Another drawback with the prior art, particularly regarding control of the gas pressure delivered to the consumers, is that the current during motor start becomes several times higher than the current at normal speed and full load. Therefore, the number of motor starts must be restricted in order to avoid overheating of the motor.

When the pressure of the gas delivered to the consumers is to be kept within prescribed limits independent of variations in the demand for pressure gas, the prior art offers only the possibility of cutting off the delivery of pressure gas since the capacity of the compressor is practically constant. This is done in basically two ways. First, the ac-motor is started and stopped to cope with the varying demand. The possibilities with this method are very limited, unless a very big container is used between the compressor and the consumer for storing pressure gas, because of the above mentioned risks for overheating of the motor. Second, the compressor is unloaded when the pressure reaches an upper limit value. This means that the motor continues to run while the delivery of pressure gas is prevented, throttling the air intake in rotary compressors or keeping the inlet valves open in piston compressors. This second prior art method is disadvantageous because a substantial amount of energy is required for driving the motor and the compressor while no productive work is done. In practice, modern compressor plants use a combination of the above mentioned two prior art methods, whereby the motor is started and stopped in a controlled way so that too frequent motor starts are avoided. Any additional control needed is provided by the unloading.

One object of the present invention is to provide a compressor direct drive system including a brushless alternating current motor in which the pressure in a gas volume connected to the compressor is controlled by controlling the speed of the ac-motor.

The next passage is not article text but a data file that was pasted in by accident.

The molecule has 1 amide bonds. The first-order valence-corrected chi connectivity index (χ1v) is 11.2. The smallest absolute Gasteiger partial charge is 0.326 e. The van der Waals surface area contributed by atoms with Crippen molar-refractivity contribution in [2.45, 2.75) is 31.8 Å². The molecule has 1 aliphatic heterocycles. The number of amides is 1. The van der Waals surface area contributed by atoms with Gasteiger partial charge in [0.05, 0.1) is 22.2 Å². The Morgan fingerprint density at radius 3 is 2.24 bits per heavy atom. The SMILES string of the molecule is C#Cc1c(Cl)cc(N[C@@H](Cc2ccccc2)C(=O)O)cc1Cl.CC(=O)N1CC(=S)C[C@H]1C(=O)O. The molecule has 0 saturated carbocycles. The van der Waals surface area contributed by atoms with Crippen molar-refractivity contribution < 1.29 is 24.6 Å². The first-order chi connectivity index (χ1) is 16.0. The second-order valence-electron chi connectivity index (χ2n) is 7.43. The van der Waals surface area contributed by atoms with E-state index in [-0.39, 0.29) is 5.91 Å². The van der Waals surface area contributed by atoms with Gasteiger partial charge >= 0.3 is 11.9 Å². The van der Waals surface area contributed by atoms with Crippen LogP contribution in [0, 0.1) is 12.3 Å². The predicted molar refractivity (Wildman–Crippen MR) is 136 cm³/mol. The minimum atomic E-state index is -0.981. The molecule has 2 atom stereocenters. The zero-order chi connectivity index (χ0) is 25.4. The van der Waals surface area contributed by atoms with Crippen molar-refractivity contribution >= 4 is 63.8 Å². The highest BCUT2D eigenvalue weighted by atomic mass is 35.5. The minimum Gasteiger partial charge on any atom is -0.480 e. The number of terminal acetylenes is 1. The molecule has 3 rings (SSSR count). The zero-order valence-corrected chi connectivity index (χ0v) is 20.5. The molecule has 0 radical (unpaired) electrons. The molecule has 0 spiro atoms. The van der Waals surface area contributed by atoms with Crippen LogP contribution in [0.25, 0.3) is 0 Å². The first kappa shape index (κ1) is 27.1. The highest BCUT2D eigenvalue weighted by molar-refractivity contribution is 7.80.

A further object of the invention is to provide means for sensing a preset maximum value of the delivered gas pressure and for decreasing the amplitude and frequency of the voltage supplied to the ac-motor to zero, when the preset maximum pressure is exceeded, in order to stop the motor.

A still further object of the invention is to provide a container with relief valve on the downstream side of the compressor in order to depressurize the container when the motor is stopped. This makes it possible to restart the motor without any back pressure on the compressor.

A still further object of the invention is to provide means for controlling the motor current so that the normal speed maximum load current never is exceeded during motor starts, thus allowing frequent motor starts without overheating of the motor.

with the present invention, which is defined by the appended claims, several advantages are obtained.

The compressor can be driven directly by the ac-motor at optimum speed without the use of a gearbox or other device normally required to change the motor speed into the optimum compressor speed. Since such devices are costly, introduce power losses, are subject to wear and may generate noise, it is possible to make a compressor plant cheaper, save energy and improve the reliability of the system by the present invention.

The possibility to operate the ac-motor at higher speeds than those obtainable at network frequency makes it possible to reduce the motor size for a given power. The reason is that the size of ac-motors is proportional to the driving torque, which is inversely proportional to the motor speed at a given output power.

Since a frequency converter can supply a voltage of virtually any frequency it is possible to choose the number of poles of the ac-motor in order to decrease the costs for the motor. It is known that a four-pole motor has a better relation between active and inactive material than a two-pole motor. The four-pole motor is, therefore, cheaper for a given rated torque.